Mercedes has denied that the Dual-Axis Steering system was a contributing factor in its punctures late on at the British Grand Prix.
The Brackley-based squad was running in first and second for much of the race, however Valtteri Bottas fell out of the points after he experienced a front-left puncture with just a handful of laps to go.
Lewis Hamilton also met the same fate on the final lap but he was able to limp home and take his third grand prix victory of the 2020 season.
Questions were raised over whether or not DAS, which adjusts the toe angle of the car via steering wheel movements, had a part to play in the late-race troubles.
Speaking on Mercedes' F1 debrief, the team's strategy director James Vowles said: “A lot of questions this year, but also specifically this race, were around DAS and whether or not that contributed towards the failure.
“I can categorically say that the answer is no. There's a few reasons behind that. The first is, it wasn't used at any time towards the element of the failure. In fact, it was really [only] used towards the early stage of the race and that's it.
“Next, Sainz also experienced a failure and they're clearly not running a DAS system on their car and a number of other competitors complained of the vibrations that Valtteri was.”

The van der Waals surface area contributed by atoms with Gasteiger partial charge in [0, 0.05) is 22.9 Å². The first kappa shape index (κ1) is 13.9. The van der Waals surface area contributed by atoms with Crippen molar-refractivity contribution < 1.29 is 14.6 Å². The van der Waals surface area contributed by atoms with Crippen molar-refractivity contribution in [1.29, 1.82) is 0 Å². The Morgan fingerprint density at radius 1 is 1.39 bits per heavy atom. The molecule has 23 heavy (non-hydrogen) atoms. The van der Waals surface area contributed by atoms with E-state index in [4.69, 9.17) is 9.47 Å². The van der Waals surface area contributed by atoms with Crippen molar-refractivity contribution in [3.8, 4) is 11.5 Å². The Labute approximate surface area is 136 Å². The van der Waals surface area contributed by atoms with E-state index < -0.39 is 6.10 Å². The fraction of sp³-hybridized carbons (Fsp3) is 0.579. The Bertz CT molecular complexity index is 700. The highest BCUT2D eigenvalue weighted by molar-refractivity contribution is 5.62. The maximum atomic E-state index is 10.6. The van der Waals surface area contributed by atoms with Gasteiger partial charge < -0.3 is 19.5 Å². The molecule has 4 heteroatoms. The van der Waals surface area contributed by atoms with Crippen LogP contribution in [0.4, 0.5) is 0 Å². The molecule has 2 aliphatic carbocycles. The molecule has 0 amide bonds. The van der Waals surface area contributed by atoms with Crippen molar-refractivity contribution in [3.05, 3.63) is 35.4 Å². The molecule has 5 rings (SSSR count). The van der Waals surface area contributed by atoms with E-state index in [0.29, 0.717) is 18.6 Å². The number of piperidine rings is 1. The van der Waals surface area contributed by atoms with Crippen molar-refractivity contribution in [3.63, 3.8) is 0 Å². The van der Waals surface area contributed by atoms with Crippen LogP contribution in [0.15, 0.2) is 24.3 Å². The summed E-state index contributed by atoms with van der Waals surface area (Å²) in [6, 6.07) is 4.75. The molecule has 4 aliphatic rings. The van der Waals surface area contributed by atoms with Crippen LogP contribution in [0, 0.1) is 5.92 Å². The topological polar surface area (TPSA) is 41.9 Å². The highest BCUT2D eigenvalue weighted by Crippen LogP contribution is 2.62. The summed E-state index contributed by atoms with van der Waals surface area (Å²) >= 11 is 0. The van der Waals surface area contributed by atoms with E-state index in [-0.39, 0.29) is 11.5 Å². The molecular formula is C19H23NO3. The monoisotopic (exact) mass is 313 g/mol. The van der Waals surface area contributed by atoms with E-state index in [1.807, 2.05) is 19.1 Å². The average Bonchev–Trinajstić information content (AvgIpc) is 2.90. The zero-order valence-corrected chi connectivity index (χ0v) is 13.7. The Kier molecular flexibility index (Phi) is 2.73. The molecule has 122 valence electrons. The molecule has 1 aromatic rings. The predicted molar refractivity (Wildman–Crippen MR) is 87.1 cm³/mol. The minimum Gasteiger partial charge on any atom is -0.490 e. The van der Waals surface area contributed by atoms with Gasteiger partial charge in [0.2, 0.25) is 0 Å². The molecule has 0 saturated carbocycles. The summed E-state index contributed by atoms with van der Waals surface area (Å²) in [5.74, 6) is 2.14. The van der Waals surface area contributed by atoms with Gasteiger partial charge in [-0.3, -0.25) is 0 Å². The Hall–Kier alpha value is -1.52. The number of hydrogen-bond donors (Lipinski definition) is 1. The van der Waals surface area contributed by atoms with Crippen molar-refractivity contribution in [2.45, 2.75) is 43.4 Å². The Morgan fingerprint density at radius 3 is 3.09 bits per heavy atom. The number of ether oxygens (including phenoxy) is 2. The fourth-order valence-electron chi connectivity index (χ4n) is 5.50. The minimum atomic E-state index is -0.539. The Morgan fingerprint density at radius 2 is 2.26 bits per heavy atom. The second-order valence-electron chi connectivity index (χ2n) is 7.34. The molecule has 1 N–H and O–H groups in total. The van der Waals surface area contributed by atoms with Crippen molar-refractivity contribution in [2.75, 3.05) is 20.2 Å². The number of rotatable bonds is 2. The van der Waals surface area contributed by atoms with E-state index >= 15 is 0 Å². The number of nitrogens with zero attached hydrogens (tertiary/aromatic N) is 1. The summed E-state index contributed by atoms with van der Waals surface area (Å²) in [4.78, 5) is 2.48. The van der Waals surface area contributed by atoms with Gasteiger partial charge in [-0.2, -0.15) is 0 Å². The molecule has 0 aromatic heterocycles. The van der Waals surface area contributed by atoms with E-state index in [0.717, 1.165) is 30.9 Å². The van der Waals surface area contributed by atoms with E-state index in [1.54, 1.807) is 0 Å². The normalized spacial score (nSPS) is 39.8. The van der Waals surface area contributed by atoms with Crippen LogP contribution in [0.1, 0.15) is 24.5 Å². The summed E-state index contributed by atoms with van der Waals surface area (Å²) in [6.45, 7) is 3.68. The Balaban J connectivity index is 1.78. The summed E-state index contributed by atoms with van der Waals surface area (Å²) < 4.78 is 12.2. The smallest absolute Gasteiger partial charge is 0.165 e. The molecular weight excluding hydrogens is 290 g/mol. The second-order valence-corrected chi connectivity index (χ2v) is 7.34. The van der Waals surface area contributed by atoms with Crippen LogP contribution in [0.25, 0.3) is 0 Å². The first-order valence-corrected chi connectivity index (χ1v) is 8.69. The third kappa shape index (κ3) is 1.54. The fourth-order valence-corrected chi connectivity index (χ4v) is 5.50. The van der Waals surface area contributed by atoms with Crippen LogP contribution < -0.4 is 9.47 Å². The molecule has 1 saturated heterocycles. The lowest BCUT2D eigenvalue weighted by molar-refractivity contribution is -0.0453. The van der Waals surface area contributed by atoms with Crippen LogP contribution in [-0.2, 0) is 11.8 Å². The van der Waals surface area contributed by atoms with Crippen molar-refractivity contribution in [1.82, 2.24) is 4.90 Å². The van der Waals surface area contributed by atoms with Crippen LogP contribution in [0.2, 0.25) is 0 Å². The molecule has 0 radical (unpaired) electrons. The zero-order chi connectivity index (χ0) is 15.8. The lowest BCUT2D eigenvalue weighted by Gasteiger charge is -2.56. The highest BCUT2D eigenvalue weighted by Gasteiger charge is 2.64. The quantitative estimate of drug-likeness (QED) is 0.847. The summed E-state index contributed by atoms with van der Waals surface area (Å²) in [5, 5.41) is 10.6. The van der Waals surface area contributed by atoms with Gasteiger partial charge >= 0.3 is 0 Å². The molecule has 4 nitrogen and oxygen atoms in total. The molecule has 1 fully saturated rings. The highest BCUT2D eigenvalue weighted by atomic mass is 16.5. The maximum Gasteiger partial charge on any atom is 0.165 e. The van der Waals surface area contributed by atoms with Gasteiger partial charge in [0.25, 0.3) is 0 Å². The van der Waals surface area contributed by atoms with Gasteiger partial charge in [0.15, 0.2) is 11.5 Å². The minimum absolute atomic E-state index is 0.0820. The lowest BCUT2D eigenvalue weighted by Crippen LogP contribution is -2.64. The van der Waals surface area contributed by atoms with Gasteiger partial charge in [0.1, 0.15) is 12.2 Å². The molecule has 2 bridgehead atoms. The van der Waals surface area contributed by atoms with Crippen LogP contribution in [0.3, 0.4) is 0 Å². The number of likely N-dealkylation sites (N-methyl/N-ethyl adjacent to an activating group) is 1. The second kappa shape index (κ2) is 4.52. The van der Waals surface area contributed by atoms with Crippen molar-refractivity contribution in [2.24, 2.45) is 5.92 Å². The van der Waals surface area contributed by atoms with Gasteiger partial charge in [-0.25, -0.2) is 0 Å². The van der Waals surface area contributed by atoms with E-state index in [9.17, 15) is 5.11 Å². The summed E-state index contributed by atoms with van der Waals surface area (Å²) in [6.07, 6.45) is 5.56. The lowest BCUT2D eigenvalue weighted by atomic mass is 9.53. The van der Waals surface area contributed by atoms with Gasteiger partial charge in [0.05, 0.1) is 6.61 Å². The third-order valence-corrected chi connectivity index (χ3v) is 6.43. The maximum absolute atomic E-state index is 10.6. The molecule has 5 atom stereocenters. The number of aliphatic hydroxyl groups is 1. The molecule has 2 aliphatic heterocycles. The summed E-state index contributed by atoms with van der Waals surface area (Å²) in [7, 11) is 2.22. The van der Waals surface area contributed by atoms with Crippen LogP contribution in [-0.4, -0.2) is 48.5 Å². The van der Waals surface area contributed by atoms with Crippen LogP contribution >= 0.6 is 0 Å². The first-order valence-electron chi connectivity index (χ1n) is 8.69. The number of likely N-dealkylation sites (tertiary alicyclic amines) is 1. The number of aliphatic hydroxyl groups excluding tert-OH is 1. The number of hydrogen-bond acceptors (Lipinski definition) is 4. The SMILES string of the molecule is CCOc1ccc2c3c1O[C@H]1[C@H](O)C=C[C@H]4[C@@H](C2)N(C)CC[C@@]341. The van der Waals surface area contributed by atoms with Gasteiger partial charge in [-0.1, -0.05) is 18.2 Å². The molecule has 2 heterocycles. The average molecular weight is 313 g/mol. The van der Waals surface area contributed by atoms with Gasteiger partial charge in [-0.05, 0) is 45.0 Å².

Vowles admits that Mercedes made a mistake in not opting to bring in Hamilton before the final lap as it had a gap to Verstappen, who had pitted for fresh softs following Bottas' puncture.
However, Mercedes wasn't feeling nervous before Hamilton's issues, as it knew that he could ease off massively to the finish line in order to get the car home safely - a scenario that failed to formalise.
“In the case of whether we could have done things differently - with Lewis, undoubtedly,” Vowles noted. “There was an opportunity to stop the car. It happened on the very last lap of the race.
“If we had stopped prior to that, we would have given the win to Verstappen. It's important to understand that. If he had stayed out and we had stopped and dropped behind, I'm fairly sure Red Bull would've stayed out.
“Furthermore, Red Bull stopping, which was fundamentally for the fastest lap reason as well as perhaps the consideration of tyre durability, cost them the race win on Sunday.
“As we sit here now, we should have brought that car in. The reason we didn't is because the car was 30 seconds up the road. Lewis was already driving many seconds off the pace.
“All he needed to do was to do the last lap of the race in the middle of the road. You're not that nervous about running on a tyre for another lap. There's risks involved in doing another pit stop.
“Driving around one more lap out there, 15 seconds off the pace if he wanted to can sometimes be a safer proposition. Clearly as we stand here now, that was mistake, and one that could have cost us dearly.”